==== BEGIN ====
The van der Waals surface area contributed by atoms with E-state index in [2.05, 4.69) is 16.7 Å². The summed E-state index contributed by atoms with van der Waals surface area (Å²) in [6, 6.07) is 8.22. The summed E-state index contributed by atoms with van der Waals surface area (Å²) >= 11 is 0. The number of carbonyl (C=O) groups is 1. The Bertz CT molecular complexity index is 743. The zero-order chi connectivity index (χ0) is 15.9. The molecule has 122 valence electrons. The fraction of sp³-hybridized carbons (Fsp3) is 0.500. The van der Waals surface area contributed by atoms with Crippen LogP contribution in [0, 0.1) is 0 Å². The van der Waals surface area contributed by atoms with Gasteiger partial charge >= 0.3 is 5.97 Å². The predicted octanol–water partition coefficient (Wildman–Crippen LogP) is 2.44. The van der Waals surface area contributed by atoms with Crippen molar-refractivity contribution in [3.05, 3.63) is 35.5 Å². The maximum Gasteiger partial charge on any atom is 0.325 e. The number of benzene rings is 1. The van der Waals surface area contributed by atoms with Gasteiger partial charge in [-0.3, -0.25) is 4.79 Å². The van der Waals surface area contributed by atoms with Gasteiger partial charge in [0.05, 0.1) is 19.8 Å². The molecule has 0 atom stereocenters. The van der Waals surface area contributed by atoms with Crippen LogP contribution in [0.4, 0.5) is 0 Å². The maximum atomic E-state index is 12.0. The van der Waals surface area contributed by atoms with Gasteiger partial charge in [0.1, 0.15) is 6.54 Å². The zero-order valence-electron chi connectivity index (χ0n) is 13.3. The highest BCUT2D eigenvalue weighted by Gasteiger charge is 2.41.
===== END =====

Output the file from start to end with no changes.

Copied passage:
The van der Waals surface area contributed by atoms with E-state index in [2.05, 4.69) is 16.7 Å². The summed E-state index contributed by atoms with van der Waals surface area (Å²) in [6, 6.07) is 8.22. The summed E-state index contributed by atoms with van der Waals surface area (Å²) >= 11 is 0. The number of carbonyl (C=O) groups is 1. The Bertz CT molecular complexity index is 743. The zero-order chi connectivity index (χ0) is 15.9. The molecule has 122 valence electrons. The fraction of sp³-hybridized carbons (Fsp3) is 0.500. The van der Waals surface area contributed by atoms with Crippen LogP contribution in [0, 0.1) is 0 Å². The van der Waals surface area contributed by atoms with Gasteiger partial charge >= 0.3 is 5.97 Å². The predicted octanol–water partition coefficient (Wildman–Crippen LogP) is 2.44. The van der Waals surface area contributed by atoms with Crippen molar-refractivity contribution in [3.05, 3.63) is 35.5 Å². The maximum Gasteiger partial charge on any atom is 0.325 e. The number of benzene rings is 1. The van der Waals surface area contributed by atoms with Gasteiger partial charge in [-0.3, -0.25) is 4.79 Å². The van der Waals surface area contributed by atoms with Gasteiger partial charge in [0.05, 0.1) is 19.8 Å². The molecule has 0 atom stereocenters. The van der Waals surface area contributed by atoms with Crippen LogP contribution in [0.4, 0.5) is 0 Å². The maximum atomic E-state index is 12.0. The van der Waals surface area contributed by atoms with Gasteiger partial charge in [0.1, 0.15) is 6.54 Å². The zero-order valence-electron chi connectivity index (χ0n) is 13.3. The highest BCUT2D eigenvalue weighted by Gasteiger charge is 2.41.